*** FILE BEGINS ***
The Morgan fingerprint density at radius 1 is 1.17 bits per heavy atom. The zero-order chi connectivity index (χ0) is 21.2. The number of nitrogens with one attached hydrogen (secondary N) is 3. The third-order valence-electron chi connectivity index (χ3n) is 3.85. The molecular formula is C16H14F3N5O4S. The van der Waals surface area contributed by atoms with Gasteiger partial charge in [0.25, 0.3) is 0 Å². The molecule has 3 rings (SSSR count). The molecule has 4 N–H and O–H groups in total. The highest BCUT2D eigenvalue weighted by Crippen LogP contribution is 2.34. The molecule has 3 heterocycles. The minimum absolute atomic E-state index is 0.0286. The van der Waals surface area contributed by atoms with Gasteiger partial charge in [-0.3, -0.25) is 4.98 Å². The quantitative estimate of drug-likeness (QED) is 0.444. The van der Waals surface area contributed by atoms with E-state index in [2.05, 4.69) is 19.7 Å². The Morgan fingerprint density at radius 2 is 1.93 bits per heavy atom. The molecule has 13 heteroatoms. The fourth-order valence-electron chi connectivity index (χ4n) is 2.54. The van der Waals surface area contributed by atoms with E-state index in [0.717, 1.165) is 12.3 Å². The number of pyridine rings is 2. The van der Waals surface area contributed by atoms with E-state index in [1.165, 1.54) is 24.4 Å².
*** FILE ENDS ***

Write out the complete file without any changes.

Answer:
The Morgan fingerprint density at radius 1 is 1.17 bits per heavy atom. The zero-order chi connectivity index (χ0) is 21.2. The number of nitrogens with one attached hydrogen (secondary N) is 3. The third-order valence-electron chi connectivity index (χ3n) is 3.85. The molecular formula is C16H14F3N5O4S. The van der Waals surface area contributed by atoms with Gasteiger partial charge in [0.25, 0.3) is 0 Å². The molecule has 3 rings (SSSR count). The molecule has 4 N–H and O–H groups in total. The highest BCUT2D eigenvalue weighted by Crippen LogP contribution is 2.34. The molecule has 3 heterocycles. The minimum absolute atomic E-state index is 0.0286. The van der Waals surface area contributed by atoms with Gasteiger partial charge in [-0.3, -0.25) is 4.98 Å². The quantitative estimate of drug-likeness (QED) is 0.444. The van der Waals surface area contributed by atoms with E-state index in [2.05, 4.69) is 19.7 Å². The Morgan fingerprint density at radius 2 is 1.93 bits per heavy atom. The molecule has 13 heteroatoms. The fourth-order valence-electron chi connectivity index (χ4n) is 2.54. The van der Waals surface area contributed by atoms with E-state index in [0.717, 1.165) is 12.3 Å². The number of pyridine rings is 2. The van der Waals surface area contributed by atoms with E-state index in [1.165, 1.54) is 24.4 Å².